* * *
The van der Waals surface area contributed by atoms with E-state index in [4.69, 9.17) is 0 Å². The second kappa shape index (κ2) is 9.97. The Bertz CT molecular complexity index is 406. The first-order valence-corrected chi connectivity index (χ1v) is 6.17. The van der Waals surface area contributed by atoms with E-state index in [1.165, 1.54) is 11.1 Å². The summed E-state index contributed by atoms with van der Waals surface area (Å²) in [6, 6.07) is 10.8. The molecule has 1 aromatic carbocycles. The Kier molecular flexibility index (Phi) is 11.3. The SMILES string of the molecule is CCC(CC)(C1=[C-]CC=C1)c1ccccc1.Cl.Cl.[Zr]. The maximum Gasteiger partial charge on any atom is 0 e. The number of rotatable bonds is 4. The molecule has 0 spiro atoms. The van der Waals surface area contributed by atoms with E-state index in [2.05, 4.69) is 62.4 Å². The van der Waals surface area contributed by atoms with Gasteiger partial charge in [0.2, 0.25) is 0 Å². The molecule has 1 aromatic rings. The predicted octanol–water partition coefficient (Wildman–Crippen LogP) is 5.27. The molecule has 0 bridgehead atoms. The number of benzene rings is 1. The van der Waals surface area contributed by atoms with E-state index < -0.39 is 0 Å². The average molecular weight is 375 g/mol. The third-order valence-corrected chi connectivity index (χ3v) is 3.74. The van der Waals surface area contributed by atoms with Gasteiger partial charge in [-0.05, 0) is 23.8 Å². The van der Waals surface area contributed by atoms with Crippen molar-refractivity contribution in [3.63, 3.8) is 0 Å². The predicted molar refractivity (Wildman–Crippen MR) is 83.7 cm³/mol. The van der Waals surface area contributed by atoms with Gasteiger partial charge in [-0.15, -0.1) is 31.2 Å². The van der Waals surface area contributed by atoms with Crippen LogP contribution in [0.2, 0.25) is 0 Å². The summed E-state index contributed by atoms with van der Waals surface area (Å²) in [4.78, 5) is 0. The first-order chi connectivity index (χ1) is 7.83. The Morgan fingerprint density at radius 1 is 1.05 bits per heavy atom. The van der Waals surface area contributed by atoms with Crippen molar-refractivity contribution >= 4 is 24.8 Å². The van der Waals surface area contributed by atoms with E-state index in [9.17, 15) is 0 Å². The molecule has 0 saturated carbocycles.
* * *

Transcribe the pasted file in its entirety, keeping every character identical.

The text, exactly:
The van der Waals surface area contributed by atoms with E-state index in [4.69, 9.17) is 0 Å². The second kappa shape index (κ2) is 9.97. The Bertz CT molecular complexity index is 406. The first-order valence-corrected chi connectivity index (χ1v) is 6.17. The van der Waals surface area contributed by atoms with E-state index in [1.165, 1.54) is 11.1 Å². The summed E-state index contributed by atoms with van der Waals surface area (Å²) in [6, 6.07) is 10.8. The molecule has 1 aromatic carbocycles. The Kier molecular flexibility index (Phi) is 11.3. The SMILES string of the molecule is CCC(CC)(C1=[C-]CC=C1)c1ccccc1.Cl.Cl.[Zr]. The maximum Gasteiger partial charge on any atom is 0 e. The number of rotatable bonds is 4. The molecule has 0 spiro atoms. The van der Waals surface area contributed by atoms with E-state index in [2.05, 4.69) is 62.4 Å². The van der Waals surface area contributed by atoms with Gasteiger partial charge in [0.2, 0.25) is 0 Å². The molecule has 1 aromatic rings. The predicted octanol–water partition coefficient (Wildman–Crippen LogP) is 5.27. The molecule has 0 bridgehead atoms. The number of benzene rings is 1. The van der Waals surface area contributed by atoms with E-state index < -0.39 is 0 Å². The average molecular weight is 375 g/mol. The third-order valence-corrected chi connectivity index (χ3v) is 3.74. The van der Waals surface area contributed by atoms with Gasteiger partial charge in [-0.05, 0) is 23.8 Å². The van der Waals surface area contributed by atoms with Crippen molar-refractivity contribution in [3.63, 3.8) is 0 Å². The predicted molar refractivity (Wildman–Crippen MR) is 83.7 cm³/mol. The van der Waals surface area contributed by atoms with Gasteiger partial charge in [-0.15, -0.1) is 31.2 Å². The van der Waals surface area contributed by atoms with Crippen LogP contribution in [0.2, 0.25) is 0 Å². The summed E-state index contributed by atoms with van der Waals surface area (Å²) in [4.78, 5) is 0. The first-order chi connectivity index (χ1) is 7.83. The Morgan fingerprint density at radius 1 is 1.05 bits per heavy atom. The van der Waals surface area contributed by atoms with Crippen molar-refractivity contribution >= 4 is 24.8 Å². The van der Waals surface area contributed by atoms with E-state index in [9.17, 15) is 0 Å². The molecule has 0 saturated carbocycles.